Opening 19 Jan 2012
Oscar® winner Clint Eastwood gathers a stellar cast and crew made up of Oscar® award winners and nominees for his latest film J. Edgar. Eastwood directs a narrative about John Edgar Hoover (Leonardo DiCaprio) written by Oscar® winner Dustin Lance Black (Milk). Eastwood doesn’t stop at only receiving credits for directing the film but has his hand in composing the original musical score adding to his excellent filmmaking talents.
The dark side of the former United States Federal Bureau of Investigation (FBI) Director is the focus Black chooses for his reflection on the screenplay about J. Edgar Hoover. He brings to light information kept out of the public eye far too long. Hoover’s political career spanned more than six decades from the early 1900s to his sudden death in 1972, at the age of 77. He served eight American Presidents by using clever political moves that made him irreplaceable for 48 years.
Black transforms a tantalizing storyline that dissects Hoover’s character and the relationships that influenced his life and career. He portrays Hoover as a complex man bound by loyalty and secrets. Eastwood’s well-executed film looking into Hoover’s world disturbed me enough to do my own research on the man and his legacy. Black’s account is merely an opinion based on both fact and myth and will never be resolved as the total truth, ironically for lack of evidence, so I cannot in good conscience agree with his findings 100%. However, I will concur that though Hoover’s length of office term was unprecedented; his legacy warrants appropriate examination to help future generations in governmental service understand checks and balances.
The nostalgic John Edgar Hoover (DiCaprio) has been with the Federal Bureau of Investigation (FBI) close to forty-eight years and decides to document his personal history with the Bureau. He is around 76 years of age and though he has no intension to retire, Hoover feels compelled to journal about his career in an ever-changing society and share the love he has for his job. Hoover takes us on a journey through time when communism was a real threat, crime was at an all-time-high, prohibition was soon to make big changes on the American way of life and scientific research to develop the finger print would put a criminal at the scene of a crime.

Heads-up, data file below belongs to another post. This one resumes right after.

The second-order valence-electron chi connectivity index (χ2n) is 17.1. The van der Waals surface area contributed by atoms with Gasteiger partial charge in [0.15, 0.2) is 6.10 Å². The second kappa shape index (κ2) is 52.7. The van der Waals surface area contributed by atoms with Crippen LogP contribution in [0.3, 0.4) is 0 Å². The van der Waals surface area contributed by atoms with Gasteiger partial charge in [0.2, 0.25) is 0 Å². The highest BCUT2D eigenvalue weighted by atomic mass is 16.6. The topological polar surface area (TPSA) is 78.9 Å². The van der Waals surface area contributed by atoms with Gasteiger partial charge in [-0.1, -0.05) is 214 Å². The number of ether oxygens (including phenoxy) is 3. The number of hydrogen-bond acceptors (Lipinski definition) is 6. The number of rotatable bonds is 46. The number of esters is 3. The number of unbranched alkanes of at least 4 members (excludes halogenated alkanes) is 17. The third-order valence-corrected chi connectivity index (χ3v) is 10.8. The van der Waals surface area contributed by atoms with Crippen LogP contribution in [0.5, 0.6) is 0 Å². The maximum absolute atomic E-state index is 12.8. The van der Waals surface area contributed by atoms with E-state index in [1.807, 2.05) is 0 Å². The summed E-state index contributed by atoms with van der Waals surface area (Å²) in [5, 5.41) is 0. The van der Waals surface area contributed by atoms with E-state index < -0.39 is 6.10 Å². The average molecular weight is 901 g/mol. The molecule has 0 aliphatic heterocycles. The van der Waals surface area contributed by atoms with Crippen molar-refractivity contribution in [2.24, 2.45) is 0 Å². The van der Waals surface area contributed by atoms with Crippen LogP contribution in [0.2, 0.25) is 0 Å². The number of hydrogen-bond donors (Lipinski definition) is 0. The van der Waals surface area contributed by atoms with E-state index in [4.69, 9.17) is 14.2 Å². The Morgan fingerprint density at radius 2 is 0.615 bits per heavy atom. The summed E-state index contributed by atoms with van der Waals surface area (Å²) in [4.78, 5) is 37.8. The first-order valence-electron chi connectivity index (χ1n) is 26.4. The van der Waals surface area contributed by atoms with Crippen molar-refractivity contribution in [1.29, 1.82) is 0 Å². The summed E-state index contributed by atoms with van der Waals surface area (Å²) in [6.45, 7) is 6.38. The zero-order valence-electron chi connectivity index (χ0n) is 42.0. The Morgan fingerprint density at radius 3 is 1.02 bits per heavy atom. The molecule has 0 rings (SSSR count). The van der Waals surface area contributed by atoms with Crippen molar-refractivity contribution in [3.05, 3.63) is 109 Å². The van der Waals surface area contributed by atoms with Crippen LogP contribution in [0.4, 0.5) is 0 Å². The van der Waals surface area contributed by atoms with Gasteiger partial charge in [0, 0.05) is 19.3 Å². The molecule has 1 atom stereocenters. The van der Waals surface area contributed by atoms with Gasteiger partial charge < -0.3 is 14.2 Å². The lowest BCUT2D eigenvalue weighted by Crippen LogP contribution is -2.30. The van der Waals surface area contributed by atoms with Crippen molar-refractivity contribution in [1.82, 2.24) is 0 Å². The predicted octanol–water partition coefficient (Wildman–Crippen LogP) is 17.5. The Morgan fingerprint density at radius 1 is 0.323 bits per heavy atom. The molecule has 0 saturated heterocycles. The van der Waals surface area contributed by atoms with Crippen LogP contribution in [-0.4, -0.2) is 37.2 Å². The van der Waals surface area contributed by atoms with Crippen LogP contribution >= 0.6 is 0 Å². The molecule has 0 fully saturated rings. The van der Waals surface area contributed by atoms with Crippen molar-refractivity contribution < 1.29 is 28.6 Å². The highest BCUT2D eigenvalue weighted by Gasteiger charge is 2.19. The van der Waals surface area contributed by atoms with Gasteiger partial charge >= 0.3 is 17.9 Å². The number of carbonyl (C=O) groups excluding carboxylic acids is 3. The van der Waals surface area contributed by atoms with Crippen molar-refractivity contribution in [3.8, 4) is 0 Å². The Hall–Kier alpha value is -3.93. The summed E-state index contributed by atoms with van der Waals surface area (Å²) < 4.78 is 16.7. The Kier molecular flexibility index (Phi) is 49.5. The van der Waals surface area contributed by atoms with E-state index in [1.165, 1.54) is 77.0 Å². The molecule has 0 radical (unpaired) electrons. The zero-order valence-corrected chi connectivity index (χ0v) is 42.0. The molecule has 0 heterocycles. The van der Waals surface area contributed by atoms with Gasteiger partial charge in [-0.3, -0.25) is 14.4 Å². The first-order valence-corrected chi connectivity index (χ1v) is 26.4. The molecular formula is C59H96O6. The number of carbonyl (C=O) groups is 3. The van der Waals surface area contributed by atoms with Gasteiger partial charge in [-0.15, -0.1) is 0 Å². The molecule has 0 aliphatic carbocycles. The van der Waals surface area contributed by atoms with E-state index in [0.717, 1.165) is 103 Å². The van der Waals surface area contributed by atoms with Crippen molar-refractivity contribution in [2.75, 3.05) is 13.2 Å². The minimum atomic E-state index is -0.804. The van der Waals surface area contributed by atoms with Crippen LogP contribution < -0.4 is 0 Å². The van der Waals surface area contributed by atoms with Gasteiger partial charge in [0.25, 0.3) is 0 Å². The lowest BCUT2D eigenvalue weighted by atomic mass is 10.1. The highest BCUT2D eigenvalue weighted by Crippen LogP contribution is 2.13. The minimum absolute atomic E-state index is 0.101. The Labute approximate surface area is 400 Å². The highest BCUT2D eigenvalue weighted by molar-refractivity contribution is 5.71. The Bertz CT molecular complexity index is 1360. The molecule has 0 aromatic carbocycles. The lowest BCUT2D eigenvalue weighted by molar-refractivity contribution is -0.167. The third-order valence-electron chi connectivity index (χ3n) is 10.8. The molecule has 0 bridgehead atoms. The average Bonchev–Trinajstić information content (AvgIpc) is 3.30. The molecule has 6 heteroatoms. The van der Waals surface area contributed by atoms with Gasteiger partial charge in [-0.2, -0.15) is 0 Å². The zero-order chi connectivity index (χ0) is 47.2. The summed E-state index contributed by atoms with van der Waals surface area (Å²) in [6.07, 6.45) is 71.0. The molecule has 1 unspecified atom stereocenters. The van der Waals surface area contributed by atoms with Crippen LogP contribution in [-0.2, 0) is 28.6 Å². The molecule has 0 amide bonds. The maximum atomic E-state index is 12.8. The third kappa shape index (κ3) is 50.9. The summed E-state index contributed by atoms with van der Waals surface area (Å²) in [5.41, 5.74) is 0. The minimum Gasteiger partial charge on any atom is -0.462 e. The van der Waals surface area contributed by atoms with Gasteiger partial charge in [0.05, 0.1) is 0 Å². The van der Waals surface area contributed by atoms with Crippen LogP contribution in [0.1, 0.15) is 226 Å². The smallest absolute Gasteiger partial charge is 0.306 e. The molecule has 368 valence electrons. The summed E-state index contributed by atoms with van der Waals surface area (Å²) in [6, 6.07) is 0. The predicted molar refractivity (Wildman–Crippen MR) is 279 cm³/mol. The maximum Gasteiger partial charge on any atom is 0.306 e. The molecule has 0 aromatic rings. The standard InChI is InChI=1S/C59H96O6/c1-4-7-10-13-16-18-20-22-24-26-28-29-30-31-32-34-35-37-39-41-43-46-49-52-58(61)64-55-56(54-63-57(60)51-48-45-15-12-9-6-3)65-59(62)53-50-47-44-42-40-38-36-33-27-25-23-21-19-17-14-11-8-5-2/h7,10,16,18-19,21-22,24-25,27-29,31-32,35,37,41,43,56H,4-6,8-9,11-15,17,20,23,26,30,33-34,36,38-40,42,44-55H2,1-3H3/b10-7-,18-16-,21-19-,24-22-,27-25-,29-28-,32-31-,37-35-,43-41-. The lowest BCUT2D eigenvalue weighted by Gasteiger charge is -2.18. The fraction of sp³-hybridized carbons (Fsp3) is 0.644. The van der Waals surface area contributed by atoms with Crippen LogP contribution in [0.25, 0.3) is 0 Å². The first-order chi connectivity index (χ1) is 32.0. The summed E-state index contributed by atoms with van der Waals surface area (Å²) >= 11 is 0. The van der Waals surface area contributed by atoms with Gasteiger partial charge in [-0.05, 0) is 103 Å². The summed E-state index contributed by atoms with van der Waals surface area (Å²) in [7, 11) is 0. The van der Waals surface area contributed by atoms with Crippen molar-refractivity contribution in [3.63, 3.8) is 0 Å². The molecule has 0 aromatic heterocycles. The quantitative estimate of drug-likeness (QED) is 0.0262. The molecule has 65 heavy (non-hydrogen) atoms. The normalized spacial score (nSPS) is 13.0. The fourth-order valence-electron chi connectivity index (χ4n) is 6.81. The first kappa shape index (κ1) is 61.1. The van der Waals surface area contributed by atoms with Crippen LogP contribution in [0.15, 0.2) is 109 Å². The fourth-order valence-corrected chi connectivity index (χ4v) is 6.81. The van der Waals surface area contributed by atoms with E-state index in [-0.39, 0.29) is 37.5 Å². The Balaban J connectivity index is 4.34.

Hoover uses personal transcribers from the FBI team to dictate his historical memoirs. He shares one account after another from the past to present in chronological order that often appears as if he is giving the transcriber a history lesson. Hoover begins with his years as an impressionable teenager as he witnessed horrific assaults on the United States political figures that fought hard against organized crime. This side of the American life in the 1900s was crude and brutal but attractive. Hoover deeply desired to fight to protect his country. Hoover was given the opportunity to work under the Bureau of Investigation Director and he gladly accepted the challenge. He was attracted to a life of fighting crime and pursued every opportunity to move his career forward. He was brought up by a mother, Annie Hoover (Judi Dench), who was very religious and a true patriot, becoming the most influential person in his life to guide his career. The key to his success was multi-faceted but mostly due to the loyalty and undying devotion of his personal secretary, Helen Gandy (Naomi Watts), and his companion Clyde Tolson (Armie Hammer).
Hoover’s first break came when he was instrumental in being the first to produce the forensic evidence from the scene of a crime with lifting fingerprints. Hoover used his research to keep a high profile case warm. The son of the legendary aviator Charles Lindbergh (Josh Lucas) was kidnapped. The case never went cold in the search for the child, the perpetrator and the case’s resolve as a direct result of Hoover’s research on fingerprint forensics, and this changed the public profile of the FBI forever. The use of this form of evidence to bring criminals to justice gave Hoover acclaim beyond his comprehension and propelled a dark side of acquiring evidence that, though helpful to this day with national security, has its scruples. (Karen Pecota)